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1-min read

Boeing CEO Puts Blame on 737 MAX Pilots, Says Didn't Completely Follow Procedure

Boeing CEO Dennis Muilenburg said the safety systems on its 737 MAX jets were properly designed, but the pilots did not "completely" follow the procedures that the company had outlined to prevent the kind of malfunction that caused the two fatal crashes within a span of five months.

IANS

Updated:April 30, 2019, 4:09 PM IST
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Boeing CEO Puts Blame on 737 MAX Pilots, Says Didn't Completely Follow Procedure
File photo of Boeing 737 MAX (Image: Reuters).

Boeing CEO Dennis Muilenburg said the safety systems on its 737 MAX jets were properly designed, but the pilots did not "completely" follow the procedures that the company had outlined to prevent the kind of malfunction that caused the two fatal crashes within a span of five months.

The company's anti-stall software, called MCAS, was a common link in the March 10 crash of an Ethiopian Airlines jet and October crash of the Lion Air 737 MAX. The two accidents killed a total of 346 people and led to a global grounding of the aircraft, CNN reported.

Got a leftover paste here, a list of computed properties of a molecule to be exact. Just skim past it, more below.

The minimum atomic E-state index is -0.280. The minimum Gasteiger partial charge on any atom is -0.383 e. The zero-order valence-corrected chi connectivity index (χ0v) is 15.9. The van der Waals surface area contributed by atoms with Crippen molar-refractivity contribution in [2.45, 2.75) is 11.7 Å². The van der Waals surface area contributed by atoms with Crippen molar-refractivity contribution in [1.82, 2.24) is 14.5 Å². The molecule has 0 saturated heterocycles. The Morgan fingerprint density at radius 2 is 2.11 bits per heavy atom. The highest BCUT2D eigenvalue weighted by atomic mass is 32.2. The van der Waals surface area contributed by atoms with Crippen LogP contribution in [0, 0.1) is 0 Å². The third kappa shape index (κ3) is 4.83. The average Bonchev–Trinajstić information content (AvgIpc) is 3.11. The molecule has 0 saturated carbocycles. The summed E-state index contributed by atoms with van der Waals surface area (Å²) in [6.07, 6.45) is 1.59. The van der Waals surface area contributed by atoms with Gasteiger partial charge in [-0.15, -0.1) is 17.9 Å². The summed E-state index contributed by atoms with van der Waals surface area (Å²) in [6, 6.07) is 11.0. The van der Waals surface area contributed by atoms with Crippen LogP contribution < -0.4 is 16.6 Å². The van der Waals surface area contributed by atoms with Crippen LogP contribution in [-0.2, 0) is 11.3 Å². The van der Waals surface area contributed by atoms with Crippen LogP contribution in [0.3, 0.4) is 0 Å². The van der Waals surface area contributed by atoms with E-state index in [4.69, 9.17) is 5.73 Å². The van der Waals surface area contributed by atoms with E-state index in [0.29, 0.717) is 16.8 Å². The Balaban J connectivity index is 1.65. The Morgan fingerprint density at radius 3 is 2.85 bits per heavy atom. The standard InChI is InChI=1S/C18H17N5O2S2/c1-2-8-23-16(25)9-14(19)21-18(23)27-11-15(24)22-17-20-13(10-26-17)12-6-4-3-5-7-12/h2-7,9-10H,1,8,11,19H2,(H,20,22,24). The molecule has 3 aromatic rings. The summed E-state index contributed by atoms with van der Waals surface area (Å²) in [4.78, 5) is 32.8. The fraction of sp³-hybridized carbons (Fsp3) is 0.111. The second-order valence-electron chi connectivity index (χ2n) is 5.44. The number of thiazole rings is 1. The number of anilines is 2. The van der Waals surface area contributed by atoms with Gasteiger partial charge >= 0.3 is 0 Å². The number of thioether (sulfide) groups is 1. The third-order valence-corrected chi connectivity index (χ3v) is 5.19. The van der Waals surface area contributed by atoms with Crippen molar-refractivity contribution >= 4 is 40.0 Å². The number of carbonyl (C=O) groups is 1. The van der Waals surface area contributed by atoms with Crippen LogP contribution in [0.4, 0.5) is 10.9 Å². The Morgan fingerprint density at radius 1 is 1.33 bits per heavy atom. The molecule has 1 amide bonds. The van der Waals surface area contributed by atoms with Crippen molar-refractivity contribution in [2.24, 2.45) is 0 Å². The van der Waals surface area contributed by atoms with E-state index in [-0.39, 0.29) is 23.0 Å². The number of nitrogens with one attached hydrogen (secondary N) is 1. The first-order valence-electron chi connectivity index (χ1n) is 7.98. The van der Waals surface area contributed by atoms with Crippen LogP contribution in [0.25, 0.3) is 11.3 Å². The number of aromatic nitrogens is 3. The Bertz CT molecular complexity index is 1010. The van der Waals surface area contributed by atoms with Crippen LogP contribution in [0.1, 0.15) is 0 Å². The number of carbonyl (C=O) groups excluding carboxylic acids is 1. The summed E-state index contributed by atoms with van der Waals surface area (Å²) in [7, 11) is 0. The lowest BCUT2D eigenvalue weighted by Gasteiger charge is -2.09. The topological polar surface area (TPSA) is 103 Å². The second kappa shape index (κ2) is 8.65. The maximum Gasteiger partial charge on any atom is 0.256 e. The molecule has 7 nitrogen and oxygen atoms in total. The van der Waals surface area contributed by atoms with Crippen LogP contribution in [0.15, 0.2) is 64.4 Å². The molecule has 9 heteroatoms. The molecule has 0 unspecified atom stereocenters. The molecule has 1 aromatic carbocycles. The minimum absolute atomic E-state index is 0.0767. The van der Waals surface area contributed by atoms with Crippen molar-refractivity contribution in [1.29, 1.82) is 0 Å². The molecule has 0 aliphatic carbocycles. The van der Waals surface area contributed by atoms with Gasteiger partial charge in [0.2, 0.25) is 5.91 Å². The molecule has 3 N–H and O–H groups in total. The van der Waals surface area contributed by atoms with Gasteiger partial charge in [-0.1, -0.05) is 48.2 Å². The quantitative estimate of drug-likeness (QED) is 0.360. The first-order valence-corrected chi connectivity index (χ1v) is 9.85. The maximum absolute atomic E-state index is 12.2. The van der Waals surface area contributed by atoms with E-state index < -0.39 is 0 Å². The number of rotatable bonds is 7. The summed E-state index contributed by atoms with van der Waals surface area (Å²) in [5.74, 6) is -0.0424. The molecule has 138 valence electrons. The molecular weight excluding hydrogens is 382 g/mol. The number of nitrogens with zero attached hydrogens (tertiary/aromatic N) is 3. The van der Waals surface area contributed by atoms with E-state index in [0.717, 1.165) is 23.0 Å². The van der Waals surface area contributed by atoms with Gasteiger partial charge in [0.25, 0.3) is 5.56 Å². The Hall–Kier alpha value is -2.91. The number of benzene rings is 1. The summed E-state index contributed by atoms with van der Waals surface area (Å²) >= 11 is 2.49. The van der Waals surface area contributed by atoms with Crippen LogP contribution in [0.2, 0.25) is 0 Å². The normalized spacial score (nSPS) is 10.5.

"When we design these systems, understand that these airplanes are flown in the hands of pilots," Muilenburg told the media on Monday following Boeing's annual shareholder meeting in Chicago.

He added that Boeing was unable to find any "technical slip or gap" in building its MCAS software. It met Boeing's design and safety criteria, and adhered to certification protocols, the CEO added.

In contrast to Muilenberg's remark on Monday, Ethiopian officials had said earlier this month that pilots flying Ethiopian Airlines Flight 302 repeatedly performed all of Boeing's procedures, but could not control the plane before it crashed.

Boeing has accepted its role in the crashes.

On Monday, Muilenburg reiterated that Boeing can make some improvements to make the 737 MAX safer to fly.

"Going forward we have identified a way to improve," he said.

"I am confident that that again will make one of the safest airplanes in the air to fly... We know this is a link in both accidents that we can break."

He vowed the 737 MAX will become the safest plane in the air once Boeing develops a fix to the automatic safety feature that is the focus of the two crash investigations.

The company's stock has lost about 10 per cent of its value since the March 10 crash, which prompted the worldwide grounding of the 737 MAX last month, reports CNN.

Boeing last week announced earnings fell 21 per cent in the first quarter because of the crisis.

The company suspended its share repurchase plans to conserve cash.

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| Edited by: Abhinav Jakhar
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